1. Western University; 2. Rotman Institute of Philosophy;

Abstract 44
Prescribing Stimulants for Cognitive Enhancement: A Case Report and Analysis of the Medical Ethics

E. Cheung

Department of Psychiatry, University of California, Los Angeles

Abstract 47
Oral Presentation
Patients' Shifting Goals Over the Course of Deep Brain Stimulation: Implications for Informed Consent

C. S. Kubu [1], S. E. Cooper [2], A. Machado [1], J. Vitek [2], P. J. Ford [3]

1. Center for Neurological Restoration, Cleveland Clinic, Cleveland, OH; 2. Department of Neurology, University of Minnesota, Minneapolis, MN; 3. Center for Neuroethics, Cleveland Clinic, Cleveland, OH;

Abstract 48
Deep Brain Stimulation and Internal Health Locus of Control: Learning from Patients' Words

L. Sankary [1,2], C. Kubu [1,3], A. Machado [3], M. Karafa [4], P. Ford [1,3]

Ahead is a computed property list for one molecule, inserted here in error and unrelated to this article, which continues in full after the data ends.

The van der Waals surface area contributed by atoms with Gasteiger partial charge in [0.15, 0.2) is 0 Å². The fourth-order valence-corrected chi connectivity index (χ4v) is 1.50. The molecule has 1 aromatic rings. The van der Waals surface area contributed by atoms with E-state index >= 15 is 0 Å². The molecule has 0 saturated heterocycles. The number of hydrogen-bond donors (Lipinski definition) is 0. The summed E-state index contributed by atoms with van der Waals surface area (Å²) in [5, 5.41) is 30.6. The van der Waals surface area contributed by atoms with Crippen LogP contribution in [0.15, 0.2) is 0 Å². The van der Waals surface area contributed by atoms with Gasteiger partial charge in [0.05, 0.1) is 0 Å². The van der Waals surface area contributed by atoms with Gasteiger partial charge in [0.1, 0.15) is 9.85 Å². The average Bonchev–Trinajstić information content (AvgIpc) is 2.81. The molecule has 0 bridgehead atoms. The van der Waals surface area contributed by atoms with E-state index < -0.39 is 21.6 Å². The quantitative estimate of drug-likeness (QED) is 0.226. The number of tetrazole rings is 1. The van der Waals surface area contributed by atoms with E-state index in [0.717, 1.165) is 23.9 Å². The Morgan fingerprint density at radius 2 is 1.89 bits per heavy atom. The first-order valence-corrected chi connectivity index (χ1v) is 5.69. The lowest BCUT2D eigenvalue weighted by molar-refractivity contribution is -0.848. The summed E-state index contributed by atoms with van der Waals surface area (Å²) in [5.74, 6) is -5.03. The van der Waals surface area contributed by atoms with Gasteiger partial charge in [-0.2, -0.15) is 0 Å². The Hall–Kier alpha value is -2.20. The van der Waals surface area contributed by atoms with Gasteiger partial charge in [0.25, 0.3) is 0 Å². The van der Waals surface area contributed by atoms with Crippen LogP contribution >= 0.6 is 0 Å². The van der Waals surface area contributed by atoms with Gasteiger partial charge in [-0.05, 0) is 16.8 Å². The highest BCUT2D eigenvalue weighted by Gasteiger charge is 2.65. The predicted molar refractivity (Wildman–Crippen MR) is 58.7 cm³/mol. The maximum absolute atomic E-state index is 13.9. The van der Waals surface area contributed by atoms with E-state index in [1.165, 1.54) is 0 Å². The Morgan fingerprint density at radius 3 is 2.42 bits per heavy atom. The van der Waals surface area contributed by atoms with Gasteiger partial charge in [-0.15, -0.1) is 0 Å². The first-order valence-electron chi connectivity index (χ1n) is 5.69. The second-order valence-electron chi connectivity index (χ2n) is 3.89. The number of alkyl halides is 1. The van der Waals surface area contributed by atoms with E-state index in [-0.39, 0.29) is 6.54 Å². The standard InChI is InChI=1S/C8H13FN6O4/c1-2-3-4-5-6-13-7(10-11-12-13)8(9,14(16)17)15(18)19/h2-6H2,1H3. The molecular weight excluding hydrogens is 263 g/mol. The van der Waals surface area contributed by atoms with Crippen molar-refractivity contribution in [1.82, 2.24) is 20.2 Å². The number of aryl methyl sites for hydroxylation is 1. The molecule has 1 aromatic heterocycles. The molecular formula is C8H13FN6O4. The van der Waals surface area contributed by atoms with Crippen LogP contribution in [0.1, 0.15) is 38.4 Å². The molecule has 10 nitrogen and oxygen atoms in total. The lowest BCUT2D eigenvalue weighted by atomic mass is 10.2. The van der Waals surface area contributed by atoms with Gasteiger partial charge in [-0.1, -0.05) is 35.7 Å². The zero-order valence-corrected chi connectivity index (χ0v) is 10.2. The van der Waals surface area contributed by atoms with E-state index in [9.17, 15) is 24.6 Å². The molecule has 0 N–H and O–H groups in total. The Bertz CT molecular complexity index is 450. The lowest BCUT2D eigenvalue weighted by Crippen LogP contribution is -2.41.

1. NeuroEthics Program, Cleveland Clinic; 2. Case Western Reserve University School of Law; 3. Center for Neurological Restoration, Cleveland Clinic; 4. Quantitative Health Sciences, Cleveland Clinic;

Abstract 49
Poster Presentation Award
Addicted and Attached: A Neglected Perspective on Neuroscience Research Linking Addiction and Love

M. Wonderly

Princeton University

Abstract 50
The Neurobiology of Food Addiction and Its Implications for Obesity Treatment and Policy: Public and Patient Perspectives

A. Carter [1,2,3], A. Cullen [2], N. M. Lee [4], W. D. Hall [3,5]